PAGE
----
The title of my talk: Silent Synapses Dictate Cocaine Memories

Abstract: Cocaine-associated memories are persistent, but, upon retrieval, become temporarily destabilized and vulnerable to disruption, followed by reconsolidation. To explore the synaptic underpinnings, we studied AMPA receptor (AMPAR)-silent excitatory synapses, which are generated in the nucleus accumbens by cocaine self-administration, and subsequently mature through prolonged withdrawal by recruiting calcium-permeable AMPARs, echoing acquisition and consolidation of cocaine memories. We show that upon memory retrieval after prolonged withdrawal, the matured silent synapses become AMPAR-silent again, followed by re-maturation ~6 hr later, defining the onset and termination of a destabilization window of cocaine memories. These synaptic dynamics are controlled by Rac1: dominant-negative or constitutively-active Rac1 opens or terminates, respectively, the silent synapse-mediated destabilization window. Preventing silent synapse re-maturation once they are re-silenced within the destabilization window decreases cue-induced cocaine seeking. Thus, cocaine-generated silent synapses constitute a discrete synaptic ensemble dictating the dynamics of cocaine-associated memories, and can be targeted for memory disruption.

Bio:

1993      B.S., Tsinghua University, Beijing, P. R. China

1997      M.Sc., Tsinghua University, Beijing, P. R. China

2002     Ph.D., The Chicago Medical School, North Chicago, Illinois

2002 – 2004                   Postdoctoral Fellow, Department of Psychiatry, Stanford University School of Medicine,

2004 – 2006                  Senior Scientist, Merck Research Laboratories

2006 – 2011                   Assistant Professor, Program in Neuroscience, Washington State University, Pullman, WA 99164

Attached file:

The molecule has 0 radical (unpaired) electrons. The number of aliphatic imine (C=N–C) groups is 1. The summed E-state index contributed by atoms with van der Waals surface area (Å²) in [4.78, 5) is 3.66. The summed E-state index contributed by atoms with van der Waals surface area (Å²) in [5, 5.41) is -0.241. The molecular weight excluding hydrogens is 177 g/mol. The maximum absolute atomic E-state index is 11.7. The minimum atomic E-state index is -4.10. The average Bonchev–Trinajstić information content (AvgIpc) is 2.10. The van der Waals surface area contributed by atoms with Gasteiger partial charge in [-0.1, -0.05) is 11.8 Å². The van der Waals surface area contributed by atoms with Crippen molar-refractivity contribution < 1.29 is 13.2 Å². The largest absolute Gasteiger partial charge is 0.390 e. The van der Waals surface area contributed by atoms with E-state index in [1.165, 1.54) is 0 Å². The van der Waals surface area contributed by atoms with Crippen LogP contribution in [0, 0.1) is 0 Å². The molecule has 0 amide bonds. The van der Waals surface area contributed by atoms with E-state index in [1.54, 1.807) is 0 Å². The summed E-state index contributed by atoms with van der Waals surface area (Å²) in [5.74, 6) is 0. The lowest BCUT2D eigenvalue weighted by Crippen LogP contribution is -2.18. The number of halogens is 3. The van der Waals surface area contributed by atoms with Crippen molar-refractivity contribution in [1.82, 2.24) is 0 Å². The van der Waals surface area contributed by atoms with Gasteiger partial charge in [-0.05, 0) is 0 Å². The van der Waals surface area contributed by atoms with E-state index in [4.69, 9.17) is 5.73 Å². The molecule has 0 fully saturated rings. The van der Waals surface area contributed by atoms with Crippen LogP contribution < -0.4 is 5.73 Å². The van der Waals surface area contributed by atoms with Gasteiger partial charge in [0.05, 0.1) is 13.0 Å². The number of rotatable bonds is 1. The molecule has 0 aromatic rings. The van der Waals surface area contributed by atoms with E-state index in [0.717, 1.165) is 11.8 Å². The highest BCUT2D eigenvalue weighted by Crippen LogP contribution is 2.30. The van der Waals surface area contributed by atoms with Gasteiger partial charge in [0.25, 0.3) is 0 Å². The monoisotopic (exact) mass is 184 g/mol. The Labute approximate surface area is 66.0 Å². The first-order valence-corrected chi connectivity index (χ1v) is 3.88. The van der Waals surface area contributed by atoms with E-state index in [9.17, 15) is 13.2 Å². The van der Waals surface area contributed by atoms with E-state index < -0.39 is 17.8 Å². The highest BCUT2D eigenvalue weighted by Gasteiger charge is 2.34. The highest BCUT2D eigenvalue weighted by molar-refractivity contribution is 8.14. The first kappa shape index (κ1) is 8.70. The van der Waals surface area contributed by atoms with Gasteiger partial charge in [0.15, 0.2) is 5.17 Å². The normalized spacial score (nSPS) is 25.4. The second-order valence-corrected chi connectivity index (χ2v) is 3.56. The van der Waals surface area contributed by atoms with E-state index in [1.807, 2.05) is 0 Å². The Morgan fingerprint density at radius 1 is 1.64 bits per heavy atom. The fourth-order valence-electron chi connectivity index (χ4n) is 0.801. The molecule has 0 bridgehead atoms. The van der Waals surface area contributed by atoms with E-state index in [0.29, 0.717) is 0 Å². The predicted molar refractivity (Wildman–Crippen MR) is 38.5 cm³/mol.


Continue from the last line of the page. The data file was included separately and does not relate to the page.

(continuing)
2012 – 2012                   Associate Professor, Program in Neuroscience, Washington State University, Pullman, WA 99164

2012 – 2014                   Assistant Professor, Department of Neuroscience, University of Pittsburgh, Pittsburgh, PA15260

2014 – Present               Adjunct faculty, Department of Psychiatry, University of Pittsburgh, PA 15260

2014 – 2016                   Associate Professor, Department of Neuroscience, University of Pittsburgh, Pittsburgh, PA

2016 – Present               Professor, Department of Neuroscience, University of Pittsburgh, PA 15260

 Professional Membership:

1997 – Present               Member, Society for Neuroscience

2018 – Present               Member, American College of Neuropsychopharmacology

2018 – Present               Member, Society of Biological Psychiatry

 Honors, Awards, and Titles:

2009 – Present              Alexander von Humboldt Scholar (with career award 2009 – 2012)

2015                              Jacob P. Waletzky Award for Innovative Research in Substance Abuse, Society for Neuroscience

2015                              Top 10 Reviewer Award, Biological Psychiatry

2016                              Top 10 Reviewer Award, Neuropsychopharmacology

2017                              Outstanding Reviewer Recognition, Journal of Neuroscience

2018                              MERIT Award, NIDA-NIH (R37 DA023206)

2018                              Top 10 Reviewer Award, Biological Psychiatry